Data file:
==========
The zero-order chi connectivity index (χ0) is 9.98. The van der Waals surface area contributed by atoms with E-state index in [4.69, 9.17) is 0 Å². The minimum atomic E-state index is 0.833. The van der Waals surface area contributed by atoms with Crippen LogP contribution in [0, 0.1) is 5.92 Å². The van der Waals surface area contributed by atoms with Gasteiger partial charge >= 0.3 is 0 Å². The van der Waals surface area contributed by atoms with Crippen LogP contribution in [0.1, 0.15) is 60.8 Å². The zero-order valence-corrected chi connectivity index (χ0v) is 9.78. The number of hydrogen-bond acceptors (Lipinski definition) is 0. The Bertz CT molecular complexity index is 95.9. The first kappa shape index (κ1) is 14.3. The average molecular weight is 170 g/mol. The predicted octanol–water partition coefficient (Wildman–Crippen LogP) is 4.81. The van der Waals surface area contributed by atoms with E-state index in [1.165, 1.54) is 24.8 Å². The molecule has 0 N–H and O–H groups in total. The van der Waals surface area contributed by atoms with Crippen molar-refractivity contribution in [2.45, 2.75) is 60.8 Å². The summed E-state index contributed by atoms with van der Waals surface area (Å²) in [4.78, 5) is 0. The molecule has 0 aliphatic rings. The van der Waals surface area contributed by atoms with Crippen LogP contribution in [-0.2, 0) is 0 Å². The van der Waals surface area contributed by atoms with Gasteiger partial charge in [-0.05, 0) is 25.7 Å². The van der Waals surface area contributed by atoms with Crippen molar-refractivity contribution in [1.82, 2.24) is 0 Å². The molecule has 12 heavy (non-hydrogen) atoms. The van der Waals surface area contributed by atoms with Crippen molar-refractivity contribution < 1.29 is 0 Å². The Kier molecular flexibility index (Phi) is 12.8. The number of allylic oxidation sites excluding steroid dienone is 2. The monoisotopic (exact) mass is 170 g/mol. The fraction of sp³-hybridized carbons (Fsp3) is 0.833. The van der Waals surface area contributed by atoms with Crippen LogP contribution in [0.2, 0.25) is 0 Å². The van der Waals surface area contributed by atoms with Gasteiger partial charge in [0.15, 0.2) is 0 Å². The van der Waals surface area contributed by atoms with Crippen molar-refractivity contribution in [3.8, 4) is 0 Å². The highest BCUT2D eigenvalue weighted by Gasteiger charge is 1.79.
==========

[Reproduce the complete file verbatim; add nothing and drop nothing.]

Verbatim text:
The zero-order chi connectivity index (χ0) is 9.98. The van der Waals surface area contributed by atoms with E-state index in [4.69, 9.17) is 0 Å². The minimum atomic E-state index is 0.833. The van der Waals surface area contributed by atoms with Crippen LogP contribution in [0, 0.1) is 5.92 Å². The van der Waals surface area contributed by atoms with Gasteiger partial charge >= 0.3 is 0 Å². The van der Waals surface area contributed by atoms with Crippen LogP contribution in [0.1, 0.15) is 60.8 Å². The zero-order valence-corrected chi connectivity index (χ0v) is 9.78. The number of hydrogen-bond acceptors (Lipinski definition) is 0. The Bertz CT molecular complexity index is 95.9. The first kappa shape index (κ1) is 14.3. The average molecular weight is 170 g/mol. The predicted octanol–water partition coefficient (Wildman–Crippen LogP) is 4.81. The van der Waals surface area contributed by atoms with E-state index in [1.165, 1.54) is 24.8 Å². The molecule has 0 N–H and O–H groups in total. The van der Waals surface area contributed by atoms with Crippen molar-refractivity contribution in [2.45, 2.75) is 60.8 Å². The summed E-state index contributed by atoms with van der Waals surface area (Å²) in [4.78, 5) is 0. The molecule has 0 aliphatic rings. The van der Waals surface area contributed by atoms with Crippen LogP contribution in [-0.2, 0) is 0 Å². The van der Waals surface area contributed by atoms with Gasteiger partial charge in [-0.05, 0) is 25.7 Å². The van der Waals surface area contributed by atoms with Crippen molar-refractivity contribution in [1.82, 2.24) is 0 Å². The molecule has 12 heavy (non-hydrogen) atoms. The van der Waals surface area contributed by atoms with Crippen molar-refractivity contribution < 1.29 is 0 Å². The Kier molecular flexibility index (Phi) is 12.8. The number of allylic oxidation sites excluding steroid dienone is 2. The monoisotopic (exact) mass is 170 g/mol. The fraction of sp³-hybridized carbons (Fsp3) is 0.833. The van der Waals surface area contributed by atoms with Crippen LogP contribution in [0.2, 0.25) is 0 Å². The van der Waals surface area contributed by atoms with Gasteiger partial charge in [0.15, 0.2) is 0 Å². The van der Waals surface area contributed by atoms with Crippen molar-refractivity contribution in [3.8, 4) is 0 Å². The highest BCUT2D eigenvalue weighted by Gasteiger charge is 1.79.